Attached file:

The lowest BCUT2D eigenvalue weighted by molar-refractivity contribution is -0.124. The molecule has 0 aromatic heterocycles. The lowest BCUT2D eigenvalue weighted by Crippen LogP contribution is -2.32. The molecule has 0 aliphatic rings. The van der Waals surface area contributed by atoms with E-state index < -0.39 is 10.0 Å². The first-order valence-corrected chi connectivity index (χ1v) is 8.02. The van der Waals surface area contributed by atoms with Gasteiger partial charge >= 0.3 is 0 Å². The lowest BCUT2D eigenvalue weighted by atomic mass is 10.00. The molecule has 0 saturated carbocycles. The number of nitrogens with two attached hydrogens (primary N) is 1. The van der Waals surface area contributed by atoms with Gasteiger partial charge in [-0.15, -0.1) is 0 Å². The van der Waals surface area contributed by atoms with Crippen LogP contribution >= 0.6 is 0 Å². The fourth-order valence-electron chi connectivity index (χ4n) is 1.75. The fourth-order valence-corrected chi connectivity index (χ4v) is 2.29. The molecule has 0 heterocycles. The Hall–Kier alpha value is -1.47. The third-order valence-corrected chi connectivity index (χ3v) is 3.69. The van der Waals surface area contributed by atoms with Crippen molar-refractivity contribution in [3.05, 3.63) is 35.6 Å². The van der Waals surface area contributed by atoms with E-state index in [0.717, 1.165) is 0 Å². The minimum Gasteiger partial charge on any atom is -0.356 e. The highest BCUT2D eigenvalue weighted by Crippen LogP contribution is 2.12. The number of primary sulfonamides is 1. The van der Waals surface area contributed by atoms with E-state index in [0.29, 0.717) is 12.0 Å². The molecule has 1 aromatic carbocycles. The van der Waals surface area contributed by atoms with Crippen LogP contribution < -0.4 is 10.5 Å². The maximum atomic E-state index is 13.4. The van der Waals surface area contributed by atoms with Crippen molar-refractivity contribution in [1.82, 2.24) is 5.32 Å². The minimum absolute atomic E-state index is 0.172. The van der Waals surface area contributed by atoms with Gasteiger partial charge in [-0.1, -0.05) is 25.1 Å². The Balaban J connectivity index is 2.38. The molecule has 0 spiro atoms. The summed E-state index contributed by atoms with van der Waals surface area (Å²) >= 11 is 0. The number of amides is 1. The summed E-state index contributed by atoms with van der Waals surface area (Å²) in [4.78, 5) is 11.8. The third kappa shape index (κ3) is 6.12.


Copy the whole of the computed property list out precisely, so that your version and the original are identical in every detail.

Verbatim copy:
The lowest BCUT2D eigenvalue weighted by molar-refractivity contribution is -0.124. The molecule has 0 aromatic heterocycles. The lowest BCUT2D eigenvalue weighted by Crippen LogP contribution is -2.32. The molecule has 0 aliphatic rings. The van der Waals surface area contributed by atoms with E-state index < -0.39 is 10.0 Å². The first-order valence-corrected chi connectivity index (χ1v) is 8.02. The van der Waals surface area contributed by atoms with Gasteiger partial charge >= 0.3 is 0 Å². The lowest BCUT2D eigenvalue weighted by atomic mass is 10.00. The molecule has 0 saturated carbocycles. The number of nitrogens with two attached hydrogens (primary N) is 1. The van der Waals surface area contributed by atoms with Gasteiger partial charge in [-0.15, -0.1) is 0 Å². The van der Waals surface area contributed by atoms with Crippen LogP contribution >= 0.6 is 0 Å². The fourth-order valence-electron chi connectivity index (χ4n) is 1.75. The fourth-order valence-corrected chi connectivity index (χ4v) is 2.29. The molecule has 0 heterocycles. The Hall–Kier alpha value is -1.47. The third-order valence-corrected chi connectivity index (χ3v) is 3.69. The van der Waals surface area contributed by atoms with Crippen molar-refractivity contribution in [3.05, 3.63) is 35.6 Å². The van der Waals surface area contributed by atoms with E-state index in [0.717, 1.165) is 0 Å². The minimum Gasteiger partial charge on any atom is -0.356 e. The highest BCUT2D eigenvalue weighted by Crippen LogP contribution is 2.12. The number of primary sulfonamides is 1. The van der Waals surface area contributed by atoms with E-state index in [0.29, 0.717) is 12.0 Å². The molecule has 1 aromatic carbocycles. The van der Waals surface area contributed by atoms with Crippen LogP contribution < -0.4 is 10.5 Å². The maximum atomic E-state index is 13.4. The van der Waals surface area contributed by atoms with Crippen molar-refractivity contribution in [1.82, 2.24) is 5.32 Å². The minimum absolute atomic E-state index is 0.172. The van der Waals surface area contributed by atoms with Gasteiger partial charge in [-0.1, -0.05) is 25.1 Å². The Balaban J connectivity index is 2.38. The molecule has 0 spiro atoms. The summed E-state index contributed by atoms with van der Waals surface area (Å²) >= 11 is 0. The number of amides is 1. The summed E-state index contributed by atoms with van der Waals surface area (Å²) in [4.78, 5) is 11.8. The third kappa shape index (κ3) is 6.12.